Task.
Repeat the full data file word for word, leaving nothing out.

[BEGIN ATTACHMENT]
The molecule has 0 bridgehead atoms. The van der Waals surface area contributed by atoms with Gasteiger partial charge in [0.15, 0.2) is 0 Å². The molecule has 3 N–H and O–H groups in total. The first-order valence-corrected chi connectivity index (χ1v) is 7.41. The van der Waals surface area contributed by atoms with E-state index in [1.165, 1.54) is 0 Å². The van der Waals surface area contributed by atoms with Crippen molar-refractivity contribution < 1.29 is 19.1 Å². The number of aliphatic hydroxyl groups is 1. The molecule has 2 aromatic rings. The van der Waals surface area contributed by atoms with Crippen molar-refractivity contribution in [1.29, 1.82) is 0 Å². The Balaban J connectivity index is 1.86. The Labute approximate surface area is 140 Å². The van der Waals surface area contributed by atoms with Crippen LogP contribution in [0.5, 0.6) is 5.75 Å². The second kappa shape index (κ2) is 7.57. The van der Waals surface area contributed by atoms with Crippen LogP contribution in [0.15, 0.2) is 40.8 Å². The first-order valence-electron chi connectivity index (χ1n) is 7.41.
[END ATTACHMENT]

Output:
The molecule has 0 bridgehead atoms. The van der Waals surface area contributed by atoms with Gasteiger partial charge in [0.15, 0.2) is 0 Å². The molecule has 3 N–H and O–H groups in total. The first-order valence-corrected chi connectivity index (χ1v) is 7.41. The van der Waals surface area contributed by atoms with E-state index in [1.165, 1.54) is 0 Å². The van der Waals surface area contributed by atoms with Crippen molar-refractivity contribution < 1.29 is 19.1 Å². The number of aliphatic hydroxyl groups is 1. The molecule has 2 aromatic rings. The van der Waals surface area contributed by atoms with Crippen molar-refractivity contribution in [1.29, 1.82) is 0 Å². The Balaban J connectivity index is 1.86. The Labute approximate surface area is 140 Å². The van der Waals surface area contributed by atoms with Crippen LogP contribution in [0.5, 0.6) is 5.75 Å². The second kappa shape index (κ2) is 7.57. The van der Waals surface area contributed by atoms with Crippen LogP contribution in [0.15, 0.2) is 40.8 Å². The first-order valence-electron chi connectivity index (χ1n) is 7.41.